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CORRECTION AND FEEDBACK

Can you define these terms? Check in your TKT Glossary


ERRORS
SLIPS
INTERFERENCE
DEVELOPMENTAL ERROR
OVERGENERALISATION
INTERLANGUAGE

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TKT Practice task
For questions 1 – 6 match the statements with the type of mistakes listed
A–C

Types of mistakes
A. slip
B. interference
C. developmental error

Statements:
a. All beginners confuse the tenses in English
b. The learner was extremely tired. This made her forget lots
of grammar
c. The learner was able to correct his own mistake
d. The learner’s pronunciation was full of sounds from his own
language
e. Nearly all the learners, of whatever mother tongue, made
mistakes with the word order in English present simple
question forms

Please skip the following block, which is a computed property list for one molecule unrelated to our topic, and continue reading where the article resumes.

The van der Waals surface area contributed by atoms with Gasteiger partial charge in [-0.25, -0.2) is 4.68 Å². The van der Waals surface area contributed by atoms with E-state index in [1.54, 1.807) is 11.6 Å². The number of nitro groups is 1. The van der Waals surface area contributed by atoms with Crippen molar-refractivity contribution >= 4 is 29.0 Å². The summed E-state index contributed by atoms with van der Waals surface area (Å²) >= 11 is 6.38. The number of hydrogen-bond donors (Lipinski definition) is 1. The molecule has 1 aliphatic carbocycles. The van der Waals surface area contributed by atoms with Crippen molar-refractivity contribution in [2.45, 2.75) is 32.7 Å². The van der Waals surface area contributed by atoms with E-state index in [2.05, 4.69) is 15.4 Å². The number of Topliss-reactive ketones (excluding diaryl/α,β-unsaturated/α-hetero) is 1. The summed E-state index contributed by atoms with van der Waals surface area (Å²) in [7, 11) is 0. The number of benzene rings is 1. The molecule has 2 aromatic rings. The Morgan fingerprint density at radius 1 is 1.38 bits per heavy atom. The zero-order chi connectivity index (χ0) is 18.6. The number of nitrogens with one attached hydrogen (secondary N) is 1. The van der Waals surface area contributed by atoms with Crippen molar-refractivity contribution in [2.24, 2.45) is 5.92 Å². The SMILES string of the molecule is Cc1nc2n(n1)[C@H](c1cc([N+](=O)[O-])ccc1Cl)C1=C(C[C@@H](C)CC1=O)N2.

f. He was very angry so he kept making mistakes
g. The learner kept using vocabulary based on her own
language

Mistakes show problems either with accuracy (using the correct form of the
language) or with communication (sharing information clearly). Learners can
make oral or written mistakes.
Oral mistakes: accuracy, (grammar, pronunciation, vocabulary), or degree of
formality of the language they use.
Written mistakes: grammar, spelling, paragraphing, organisation of
information or punctuation, degrees of formality, etc.

Oral mistakes: Can you identify mistakes in accuracy and mistakes in


appropriacy in the following sentences?

1) She like this picture (talking about present habit)


2) Shut up! (said to a classmate)
3) I wear my suit in the sea
4) Do you know where is the post office?
5) The dog /bi:t/ me. (Talking about a dog attacking someone)
6) What /ˈhæpened/?

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Let’s analyse the mistakes in this letter

Dear Janet,

Thanks for your letter. I’m absolutely exited that you are coming to visit
me in Brighton. I hope you can stay for a week for I want to show you the
town. There are a lot of things to do in Brighton. I like shoping. We’ve
got all the big famous shops here and there are also many small shops.
You like classic music I think. I will look after a concert for us to see.

See you soon.

Yours sincerely,

Sue